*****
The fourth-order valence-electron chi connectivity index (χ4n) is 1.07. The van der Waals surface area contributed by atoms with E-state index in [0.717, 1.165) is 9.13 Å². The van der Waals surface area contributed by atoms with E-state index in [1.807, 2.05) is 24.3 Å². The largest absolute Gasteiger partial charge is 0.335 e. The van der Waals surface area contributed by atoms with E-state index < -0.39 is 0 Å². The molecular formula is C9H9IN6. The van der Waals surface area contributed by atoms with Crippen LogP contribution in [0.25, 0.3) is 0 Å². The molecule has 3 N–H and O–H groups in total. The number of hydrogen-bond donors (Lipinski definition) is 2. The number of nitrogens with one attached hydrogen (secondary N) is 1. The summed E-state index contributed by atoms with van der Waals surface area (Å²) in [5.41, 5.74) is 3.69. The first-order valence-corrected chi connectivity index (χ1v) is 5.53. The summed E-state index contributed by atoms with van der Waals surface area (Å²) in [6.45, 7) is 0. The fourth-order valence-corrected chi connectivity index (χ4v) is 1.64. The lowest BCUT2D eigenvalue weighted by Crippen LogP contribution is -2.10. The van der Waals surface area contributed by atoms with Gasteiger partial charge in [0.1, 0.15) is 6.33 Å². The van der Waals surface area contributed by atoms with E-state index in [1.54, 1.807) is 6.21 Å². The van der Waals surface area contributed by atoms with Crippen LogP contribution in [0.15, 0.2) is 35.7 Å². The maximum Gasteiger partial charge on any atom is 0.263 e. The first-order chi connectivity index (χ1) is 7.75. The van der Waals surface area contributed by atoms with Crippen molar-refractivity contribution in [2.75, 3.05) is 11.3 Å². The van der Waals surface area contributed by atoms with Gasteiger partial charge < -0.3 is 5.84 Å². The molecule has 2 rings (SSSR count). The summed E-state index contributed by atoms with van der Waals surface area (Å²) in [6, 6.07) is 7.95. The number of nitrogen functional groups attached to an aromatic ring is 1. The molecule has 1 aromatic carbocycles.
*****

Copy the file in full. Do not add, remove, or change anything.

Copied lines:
The fourth-order valence-electron chi connectivity index (χ4n) is 1.07. The van der Waals surface area contributed by atoms with E-state index in [0.717, 1.165) is 9.13 Å². The van der Waals surface area contributed by atoms with E-state index in [1.807, 2.05) is 24.3 Å². The largest absolute Gasteiger partial charge is 0.335 e. The van der Waals surface area contributed by atoms with E-state index < -0.39 is 0 Å². The molecular formula is C9H9IN6. The van der Waals surface area contributed by atoms with Crippen LogP contribution in [0.25, 0.3) is 0 Å². The molecule has 3 N–H and O–H groups in total. The number of hydrogen-bond donors (Lipinski definition) is 2. The number of nitrogens with one attached hydrogen (secondary N) is 1. The summed E-state index contributed by atoms with van der Waals surface area (Å²) in [5.41, 5.74) is 3.69. The first-order valence-corrected chi connectivity index (χ1v) is 5.53. The summed E-state index contributed by atoms with van der Waals surface area (Å²) in [6.45, 7) is 0. The fourth-order valence-corrected chi connectivity index (χ4v) is 1.64. The lowest BCUT2D eigenvalue weighted by Crippen LogP contribution is -2.10. The van der Waals surface area contributed by atoms with Gasteiger partial charge in [0.1, 0.15) is 6.33 Å². The van der Waals surface area contributed by atoms with E-state index in [1.54, 1.807) is 6.21 Å². The van der Waals surface area contributed by atoms with Crippen LogP contribution in [0.15, 0.2) is 35.7 Å². The maximum Gasteiger partial charge on any atom is 0.263 e. The first-order chi connectivity index (χ1) is 7.75. The van der Waals surface area contributed by atoms with Crippen molar-refractivity contribution in [2.75, 3.05) is 11.3 Å². The van der Waals surface area contributed by atoms with Gasteiger partial charge < -0.3 is 5.84 Å². The molecule has 2 rings (SSSR count). The summed E-state index contributed by atoms with van der Waals surface area (Å²) in [6, 6.07) is 7.95. The number of nitrogen functional groups attached to an aromatic ring is 1. The molecule has 1 aromatic carbocycles.